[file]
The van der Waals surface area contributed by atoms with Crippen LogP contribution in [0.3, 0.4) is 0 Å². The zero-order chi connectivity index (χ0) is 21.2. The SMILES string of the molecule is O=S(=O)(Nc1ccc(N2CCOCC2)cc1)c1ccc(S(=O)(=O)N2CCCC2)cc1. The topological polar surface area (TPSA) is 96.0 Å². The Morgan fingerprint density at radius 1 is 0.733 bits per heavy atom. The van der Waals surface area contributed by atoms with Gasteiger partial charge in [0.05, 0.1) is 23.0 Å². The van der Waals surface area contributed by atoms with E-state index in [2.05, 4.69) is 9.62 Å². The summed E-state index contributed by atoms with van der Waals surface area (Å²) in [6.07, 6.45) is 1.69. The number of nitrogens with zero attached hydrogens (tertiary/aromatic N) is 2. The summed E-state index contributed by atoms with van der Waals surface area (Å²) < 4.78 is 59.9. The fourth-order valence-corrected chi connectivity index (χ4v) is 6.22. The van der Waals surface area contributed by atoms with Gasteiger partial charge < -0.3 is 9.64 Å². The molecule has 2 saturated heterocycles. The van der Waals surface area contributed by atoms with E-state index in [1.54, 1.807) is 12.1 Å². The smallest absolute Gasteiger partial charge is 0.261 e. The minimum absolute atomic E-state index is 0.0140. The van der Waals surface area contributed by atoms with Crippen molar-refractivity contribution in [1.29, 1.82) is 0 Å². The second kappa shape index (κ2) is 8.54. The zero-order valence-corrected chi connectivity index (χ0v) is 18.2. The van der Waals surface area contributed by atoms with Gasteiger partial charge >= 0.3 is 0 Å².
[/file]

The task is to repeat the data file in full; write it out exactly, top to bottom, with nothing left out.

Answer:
The van der Waals surface area contributed by atoms with Crippen LogP contribution in [0.3, 0.4) is 0 Å². The zero-order chi connectivity index (χ0) is 21.2. The SMILES string of the molecule is O=S(=O)(Nc1ccc(N2CCOCC2)cc1)c1ccc(S(=O)(=O)N2CCCC2)cc1. The topological polar surface area (TPSA) is 96.0 Å². The Morgan fingerprint density at radius 1 is 0.733 bits per heavy atom. The van der Waals surface area contributed by atoms with Gasteiger partial charge in [0.05, 0.1) is 23.0 Å². The van der Waals surface area contributed by atoms with E-state index in [2.05, 4.69) is 9.62 Å². The summed E-state index contributed by atoms with van der Waals surface area (Å²) in [6.07, 6.45) is 1.69. The number of nitrogens with zero attached hydrogens (tertiary/aromatic N) is 2. The summed E-state index contributed by atoms with van der Waals surface area (Å²) < 4.78 is 59.9. The fourth-order valence-corrected chi connectivity index (χ4v) is 6.22. The van der Waals surface area contributed by atoms with Gasteiger partial charge < -0.3 is 9.64 Å². The molecule has 2 saturated heterocycles. The van der Waals surface area contributed by atoms with E-state index in [1.54, 1.807) is 12.1 Å². The smallest absolute Gasteiger partial charge is 0.261 e. The minimum absolute atomic E-state index is 0.0140. The van der Waals surface area contributed by atoms with Crippen molar-refractivity contribution in [1.29, 1.82) is 0 Å². The second kappa shape index (κ2) is 8.54. The zero-order valence-corrected chi connectivity index (χ0v) is 18.2. The van der Waals surface area contributed by atoms with Gasteiger partial charge >= 0.3 is 0 Å².